Dez Bryant And The Athletic Lottery

Dallas Cowboys standout wide receiver Dez Bryant recently made headlines with his comments on Instagram about the issue of race. Bryant expressed his support for the following remarks from NBA Hall of Famer Charles Barkley: “We as Black people we’re never going to be successful not because you white people but because of other Black people.” Bryant stated that “I hate to admit it but I understand the quote.”

Bryant wrote in an additional passage that “instead of making videos about the history of racism that get applause or people with influence merely doing things to post for social media we should focus on individual accountability as a whole.” Bryant is not wrong in his call for individual accountability, but he is wrong in his failure to acknowledge the formidable forces that systematically block opportunities from many Black people. His refusal to acknowledge the significant amount of deeply entrenched barriers that people face suggests that he may have fallen into an athletic version of “The Sunken Place.”

The Sunken Place is a reference to the movie “Get Out” where Black people are hypnotized into disconnecting themselves from the plight of the broader Black population. A more detailed explanation of “The Sunken Place” can be found here. Bryant acts as if his journey to NFL stardom is a replicable path for the masses of Black men. He seems unaware that he hit the athletic lottery.

The term “athletic lottery” is not meant to downplay the hard work and dedication that Bryant put forth perfecting his craft. It is a reference to the extremely small percentage of people who get the opportunity to play big league sports. As a result of winning the athletic lottery, Bryant is treated much differently from the majority of Black men in the United States. Black males receive a celebration and adoration in the athletic arena that they find in no other area of society.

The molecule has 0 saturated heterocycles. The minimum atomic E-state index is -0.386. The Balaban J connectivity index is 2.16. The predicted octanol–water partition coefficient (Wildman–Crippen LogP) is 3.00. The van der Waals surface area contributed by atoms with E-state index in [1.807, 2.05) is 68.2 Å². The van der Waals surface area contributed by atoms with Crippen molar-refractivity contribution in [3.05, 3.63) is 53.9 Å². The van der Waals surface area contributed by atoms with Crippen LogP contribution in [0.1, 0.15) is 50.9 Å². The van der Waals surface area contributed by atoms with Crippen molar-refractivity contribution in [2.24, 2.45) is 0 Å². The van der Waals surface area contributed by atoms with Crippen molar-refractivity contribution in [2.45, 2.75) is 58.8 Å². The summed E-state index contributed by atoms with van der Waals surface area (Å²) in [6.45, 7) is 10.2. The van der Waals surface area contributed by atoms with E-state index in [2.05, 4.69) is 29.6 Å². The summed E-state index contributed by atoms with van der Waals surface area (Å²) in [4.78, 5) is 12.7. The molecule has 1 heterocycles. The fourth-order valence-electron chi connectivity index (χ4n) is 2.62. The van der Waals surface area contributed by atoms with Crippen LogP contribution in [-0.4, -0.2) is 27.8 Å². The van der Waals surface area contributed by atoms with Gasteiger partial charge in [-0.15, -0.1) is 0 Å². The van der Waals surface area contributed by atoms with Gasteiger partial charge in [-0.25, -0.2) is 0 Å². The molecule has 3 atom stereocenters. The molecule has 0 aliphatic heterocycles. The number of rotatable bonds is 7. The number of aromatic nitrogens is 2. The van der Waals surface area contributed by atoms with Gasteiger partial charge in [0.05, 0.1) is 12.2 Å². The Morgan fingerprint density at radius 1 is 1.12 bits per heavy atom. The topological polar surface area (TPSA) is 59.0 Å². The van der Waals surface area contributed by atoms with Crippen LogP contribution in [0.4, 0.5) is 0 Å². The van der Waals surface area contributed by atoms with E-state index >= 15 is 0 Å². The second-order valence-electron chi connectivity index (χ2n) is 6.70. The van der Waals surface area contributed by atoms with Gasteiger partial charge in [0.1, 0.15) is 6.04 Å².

Meanwhile, the vast sum of Black males who throw their everything into sports, but whose talent did not warrant college athletic scholarship offers or pro sports contracts are often those with the least access to viable post-secondary and employment options. As hip-hop artist Jay Z once stated; “I’ve seen hoop dreams deflate like a true fiend’s weight.” The parading of those fortunate few that win the athletic lottery masks the struggles of the Black community at large.

Bryant also referenced a friend of his who spent his adulthood dealing drugs and wished he had chosen a different path. There is certainly no excuse for engaging in the drug trade, but the lack of gainful employment options that many Blacks face can also not be discounted. A recent study from the U.S. Census Bureau’s American Community Survey found that several cities including Chicago, Washington, D.C., Philadelphia, and Baltimore with jobless rates of over 45% for non-institutionalized Black men between the ages of 20 and 34. In several urban areas there is a jobless rate of 40% to 50% for Black men. This prompts some of Bryant’s non-professional athlete peers to develop behaviors that go against mainstream norms in a quest to reach their economic aspirations.

Bryant himself told Sports Day in 2010 that “the reason my Mom sold drugs and went to jail is so we could live…. She paid a hard price for it. Now she doesn’t even have to do anything like that again. God put me in a position to help my family and others who have helped me.” Surely, Bryant must see all of those people who look like him that God didn’t put in a position to play in the NFL. If not for being a recipient in the athletic lottery, Bryant may very well have found himself unable find employment after being arrested on domestic violence charges in 2012.

Most Black men who have faced such charges have an additional level of difficulty finding employment. There is often no margin for error in a criminal justice system that feeds off of the mistakes or alleged missteps of Black men. Dez Bryant’s intentions with his comments were likely good, but he needs to acknowledge that there is a mass incarceration and economic crisis in Black America that scoring touchdowns can’t solve.

Marcus Bright, Ph.D. is a Scholar and Activist